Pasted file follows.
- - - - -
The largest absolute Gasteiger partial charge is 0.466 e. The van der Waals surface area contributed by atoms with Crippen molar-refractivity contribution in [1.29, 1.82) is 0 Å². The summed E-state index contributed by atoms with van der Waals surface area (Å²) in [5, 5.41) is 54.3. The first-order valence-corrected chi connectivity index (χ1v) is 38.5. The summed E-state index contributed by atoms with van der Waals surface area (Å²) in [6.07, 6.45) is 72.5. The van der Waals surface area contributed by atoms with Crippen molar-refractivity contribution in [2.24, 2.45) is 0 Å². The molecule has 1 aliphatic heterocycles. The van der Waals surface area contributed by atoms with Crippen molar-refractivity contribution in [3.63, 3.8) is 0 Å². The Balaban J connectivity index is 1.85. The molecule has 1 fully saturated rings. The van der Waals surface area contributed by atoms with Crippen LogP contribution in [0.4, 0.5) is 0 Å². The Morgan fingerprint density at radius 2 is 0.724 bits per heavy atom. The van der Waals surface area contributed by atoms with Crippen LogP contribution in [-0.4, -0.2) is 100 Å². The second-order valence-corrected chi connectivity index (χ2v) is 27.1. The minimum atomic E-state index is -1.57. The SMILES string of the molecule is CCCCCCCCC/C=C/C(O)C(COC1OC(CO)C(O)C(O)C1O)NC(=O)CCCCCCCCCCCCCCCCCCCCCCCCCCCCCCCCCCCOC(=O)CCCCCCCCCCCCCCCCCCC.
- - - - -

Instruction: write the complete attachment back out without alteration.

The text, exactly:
The largest absolute Gasteiger partial charge is 0.466 e. The van der Waals surface area contributed by atoms with Crippen molar-refractivity contribution in [1.29, 1.82) is 0 Å². The summed E-state index contributed by atoms with van der Waals surface area (Å²) in [5, 5.41) is 54.3. The first-order valence-corrected chi connectivity index (χ1v) is 38.5. The summed E-state index contributed by atoms with van der Waals surface area (Å²) in [6.07, 6.45) is 72.5. The van der Waals surface area contributed by atoms with Crippen molar-refractivity contribution in [2.24, 2.45) is 0 Å². The molecule has 1 aliphatic heterocycles. The van der Waals surface area contributed by atoms with Crippen molar-refractivity contribution in [3.63, 3.8) is 0 Å². The Balaban J connectivity index is 1.85. The molecule has 1 fully saturated rings. The van der Waals surface area contributed by atoms with Crippen LogP contribution in [0.4, 0.5) is 0 Å². The Morgan fingerprint density at radius 2 is 0.724 bits per heavy atom. The van der Waals surface area contributed by atoms with Crippen LogP contribution in [-0.4, -0.2) is 100 Å². The second-order valence-corrected chi connectivity index (χ2v) is 27.1. The minimum atomic E-state index is -1.57. The SMILES string of the molecule is CCCCCCCCC/C=C/C(O)C(COC1OC(CO)C(O)C(O)C1O)NC(=O)CCCCCCCCCCCCCCCCCCCCCCCCCCCCCCCCCCCOC(=O)CCCCCCCCCCCCCCCCCCC.